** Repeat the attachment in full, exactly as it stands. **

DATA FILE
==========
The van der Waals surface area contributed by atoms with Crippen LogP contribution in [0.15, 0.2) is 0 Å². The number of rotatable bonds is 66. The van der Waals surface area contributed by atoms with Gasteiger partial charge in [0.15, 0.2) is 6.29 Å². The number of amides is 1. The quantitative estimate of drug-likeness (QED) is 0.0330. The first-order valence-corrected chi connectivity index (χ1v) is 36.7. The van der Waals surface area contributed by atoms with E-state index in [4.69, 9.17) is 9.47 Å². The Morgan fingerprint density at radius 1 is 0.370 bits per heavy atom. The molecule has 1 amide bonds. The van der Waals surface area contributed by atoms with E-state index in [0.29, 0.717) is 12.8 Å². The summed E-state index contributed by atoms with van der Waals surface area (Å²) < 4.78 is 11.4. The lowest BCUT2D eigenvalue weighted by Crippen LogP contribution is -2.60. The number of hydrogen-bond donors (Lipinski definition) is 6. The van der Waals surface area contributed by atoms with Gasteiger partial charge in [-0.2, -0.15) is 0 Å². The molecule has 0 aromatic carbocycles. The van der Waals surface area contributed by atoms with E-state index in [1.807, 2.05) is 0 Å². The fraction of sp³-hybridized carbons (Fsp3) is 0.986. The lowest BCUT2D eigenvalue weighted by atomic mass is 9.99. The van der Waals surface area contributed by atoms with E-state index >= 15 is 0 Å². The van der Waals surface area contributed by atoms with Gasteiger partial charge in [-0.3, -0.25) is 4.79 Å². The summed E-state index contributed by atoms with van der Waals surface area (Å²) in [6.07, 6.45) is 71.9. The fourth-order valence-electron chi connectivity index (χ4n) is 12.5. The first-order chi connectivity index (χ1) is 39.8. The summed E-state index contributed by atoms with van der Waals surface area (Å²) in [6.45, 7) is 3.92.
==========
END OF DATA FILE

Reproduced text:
The van der Waals surface area contributed by atoms with Crippen LogP contribution in [0.15, 0.2) is 0 Å². The number of rotatable bonds is 66. The van der Waals surface area contributed by atoms with Gasteiger partial charge in [0.15, 0.2) is 6.29 Å². The number of amides is 1. The quantitative estimate of drug-likeness (QED) is 0.0330. The first-order valence-corrected chi connectivity index (χ1v) is 36.7. The van der Waals surface area contributed by atoms with E-state index in [4.69, 9.17) is 9.47 Å². The Morgan fingerprint density at radius 1 is 0.370 bits per heavy atom. The molecule has 1 amide bonds. The van der Waals surface area contributed by atoms with E-state index in [0.29, 0.717) is 12.8 Å². The summed E-state index contributed by atoms with van der Waals surface area (Å²) < 4.78 is 11.4. The lowest BCUT2D eigenvalue weighted by Crippen LogP contribution is -2.60. The number of hydrogen-bond donors (Lipinski definition) is 6. The van der Waals surface area contributed by atoms with Gasteiger partial charge in [-0.2, -0.15) is 0 Å². The molecule has 0 aromatic carbocycles. The van der Waals surface area contributed by atoms with E-state index in [1.807, 2.05) is 0 Å². The fraction of sp³-hybridized carbons (Fsp3) is 0.986. The lowest BCUT2D eigenvalue weighted by atomic mass is 9.99. The van der Waals surface area contributed by atoms with E-state index >= 15 is 0 Å². The van der Waals surface area contributed by atoms with Gasteiger partial charge in [-0.3, -0.25) is 4.79 Å². The summed E-state index contributed by atoms with van der Waals surface area (Å²) in [6.07, 6.45) is 71.9. The fourth-order valence-electron chi connectivity index (χ4n) is 12.5. The first-order chi connectivity index (χ1) is 39.8. The summed E-state index contributed by atoms with van der Waals surface area (Å²) in [6.45, 7) is 3.92.